Caesar and I played Longstreet this week, using my 6mm ACW figures. These are conveniently mounted on 20mm square bases, so fit in with the rules perfectly. despite the effective halving of the necessary game area, we used a decent-sized table and, whilst the terrain density could have been a little higher, got a game with a bit more available space.
We played the Crossroads scenario, and Caesar defended with the Union. He tried to be clever and use Memoir '44 card holders. After they fell over, revealing his cards, he abandoned that idea.
My brave boys in butternut marched up to the attack. With Caesar digging in I decided not to muck about and get stuck in as quickly as possible.
He dug in before I could attack. I attacked anyway, bcause that's what you do in ACW games. I threw my eager recruits into the centre, where the church was an objective.
On the flank our cavalry units fought each other in a melee, but we realised that as veterans they were better in defence, so that bold cavalry charges weren't worth the effort. Both dismounted and shot at each other for the rest of the game.
I kept up the attack in the centre ...
... but Caesar counter-attacked.
Essentially the battle went like this - I attacked boldly at the start, stalled and then got shot to pieces. I made a few minor assaults after that, but was rapidly approaching the point where all of my units were too weak to make any more attacks. I was getting closer and closer to my breakpoint. Caesar wasn't, despite some good shooting on my part. However I did get his army to the point where it was worth rolling dice to see if he was defeated - and did it. So despite the Confederates being in a very poor position, with fewer troops, it was the Union who conceded. We can only assume that their commander thought that there were a few more Confederate brigades hidden in reserve (this was 1862) and lost his nerve at the last moment.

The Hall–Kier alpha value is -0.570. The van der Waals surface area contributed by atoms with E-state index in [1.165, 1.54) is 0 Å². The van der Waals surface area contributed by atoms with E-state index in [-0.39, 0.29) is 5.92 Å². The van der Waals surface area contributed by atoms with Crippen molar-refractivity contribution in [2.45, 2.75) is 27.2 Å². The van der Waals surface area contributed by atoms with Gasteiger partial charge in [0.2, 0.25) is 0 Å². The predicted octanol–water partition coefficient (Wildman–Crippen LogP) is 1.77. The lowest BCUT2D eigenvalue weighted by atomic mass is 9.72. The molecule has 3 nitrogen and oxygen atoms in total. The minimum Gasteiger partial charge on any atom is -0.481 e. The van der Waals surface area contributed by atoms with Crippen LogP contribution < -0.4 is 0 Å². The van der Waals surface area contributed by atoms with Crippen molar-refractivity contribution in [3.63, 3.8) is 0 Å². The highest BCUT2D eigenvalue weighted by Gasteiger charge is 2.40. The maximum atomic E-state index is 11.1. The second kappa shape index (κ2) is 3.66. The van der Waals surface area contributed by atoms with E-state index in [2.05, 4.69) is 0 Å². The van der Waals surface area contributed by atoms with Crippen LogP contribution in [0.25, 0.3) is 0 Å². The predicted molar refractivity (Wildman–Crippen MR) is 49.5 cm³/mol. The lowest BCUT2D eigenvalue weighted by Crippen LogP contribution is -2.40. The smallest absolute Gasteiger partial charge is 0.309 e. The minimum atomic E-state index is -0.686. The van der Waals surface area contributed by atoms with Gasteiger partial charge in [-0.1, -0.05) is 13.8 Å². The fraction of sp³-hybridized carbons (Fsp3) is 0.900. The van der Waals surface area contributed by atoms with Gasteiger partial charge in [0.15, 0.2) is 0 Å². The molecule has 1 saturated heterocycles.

This was the battlefield at the end. The Confederates had taken lots of casualties, but hadn't lost any units. The Union had lost a veteran infantry unit (pretty much taken out by long range artillery fire over several turns) and an artillery batter (also taken out by artillery fire).
We found that we had the rules pretty well sorted this time, with few things we had to look up. We were also less prone to playing fun cards like Confusion just because we had them, often using them to activate movement or firing phases instead ans that benefited the whole army. As the attacker I found that the choice between having a movement phase or charging into melee was a tricky one; you really need to get your troops into position in a fairly coordinated way, then launch your assault in one go.
A great game, and I was quite pleased with how the 6mm figures looked too. They go back a long way ...